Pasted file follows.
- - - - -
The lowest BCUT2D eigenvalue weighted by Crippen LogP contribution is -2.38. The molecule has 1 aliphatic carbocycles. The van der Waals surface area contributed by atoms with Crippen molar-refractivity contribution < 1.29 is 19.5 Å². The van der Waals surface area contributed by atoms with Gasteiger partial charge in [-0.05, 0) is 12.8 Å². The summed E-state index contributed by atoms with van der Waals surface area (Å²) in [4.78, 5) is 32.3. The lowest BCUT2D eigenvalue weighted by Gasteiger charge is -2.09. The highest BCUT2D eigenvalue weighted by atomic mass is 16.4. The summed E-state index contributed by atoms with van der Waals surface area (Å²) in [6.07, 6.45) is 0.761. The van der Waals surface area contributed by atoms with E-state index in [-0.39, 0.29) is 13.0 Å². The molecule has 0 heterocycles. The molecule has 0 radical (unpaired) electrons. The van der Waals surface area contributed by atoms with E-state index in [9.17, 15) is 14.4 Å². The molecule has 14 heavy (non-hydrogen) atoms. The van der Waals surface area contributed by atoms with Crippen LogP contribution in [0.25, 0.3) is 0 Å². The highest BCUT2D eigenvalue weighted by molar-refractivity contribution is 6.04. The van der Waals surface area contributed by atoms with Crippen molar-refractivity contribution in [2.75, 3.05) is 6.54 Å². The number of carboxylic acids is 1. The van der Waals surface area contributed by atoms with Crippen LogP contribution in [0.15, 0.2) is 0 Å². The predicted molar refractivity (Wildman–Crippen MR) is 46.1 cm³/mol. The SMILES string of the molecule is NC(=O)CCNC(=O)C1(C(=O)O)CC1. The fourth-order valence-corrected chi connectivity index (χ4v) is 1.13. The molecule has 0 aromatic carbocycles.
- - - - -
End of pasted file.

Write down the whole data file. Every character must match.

The lowest BCUT2D eigenvalue weighted by Crippen LogP contribution is -2.38. The molecule has 1 aliphatic carbocycles. The van der Waals surface area contributed by atoms with Crippen molar-refractivity contribution < 1.29 is 19.5 Å². The van der Waals surface area contributed by atoms with Gasteiger partial charge in [-0.05, 0) is 12.8 Å². The summed E-state index contributed by atoms with van der Waals surface area (Å²) in [4.78, 5) is 32.3. The lowest BCUT2D eigenvalue weighted by Gasteiger charge is -2.09. The highest BCUT2D eigenvalue weighted by atomic mass is 16.4. The summed E-state index contributed by atoms with van der Waals surface area (Å²) in [6.07, 6.45) is 0.761. The van der Waals surface area contributed by atoms with E-state index in [-0.39, 0.29) is 13.0 Å². The molecule has 0 heterocycles. The molecule has 0 radical (unpaired) electrons. The van der Waals surface area contributed by atoms with E-state index in [9.17, 15) is 14.4 Å². The molecule has 14 heavy (non-hydrogen) atoms. The van der Waals surface area contributed by atoms with Crippen LogP contribution in [0.25, 0.3) is 0 Å². The highest BCUT2D eigenvalue weighted by molar-refractivity contribution is 6.04. The van der Waals surface area contributed by atoms with Crippen molar-refractivity contribution in [2.75, 3.05) is 6.54 Å². The number of carboxylic acids is 1. The van der Waals surface area contributed by atoms with Crippen LogP contribution in [0.15, 0.2) is 0 Å². The predicted molar refractivity (Wildman–Crippen MR) is 46.1 cm³/mol. The SMILES string of the molecule is NC(=O)CCNC(=O)C1(C(=O)O)CC1. The fourth-order valence-corrected chi connectivity index (χ4v) is 1.13. The molecule has 0 aromatic carbocycles.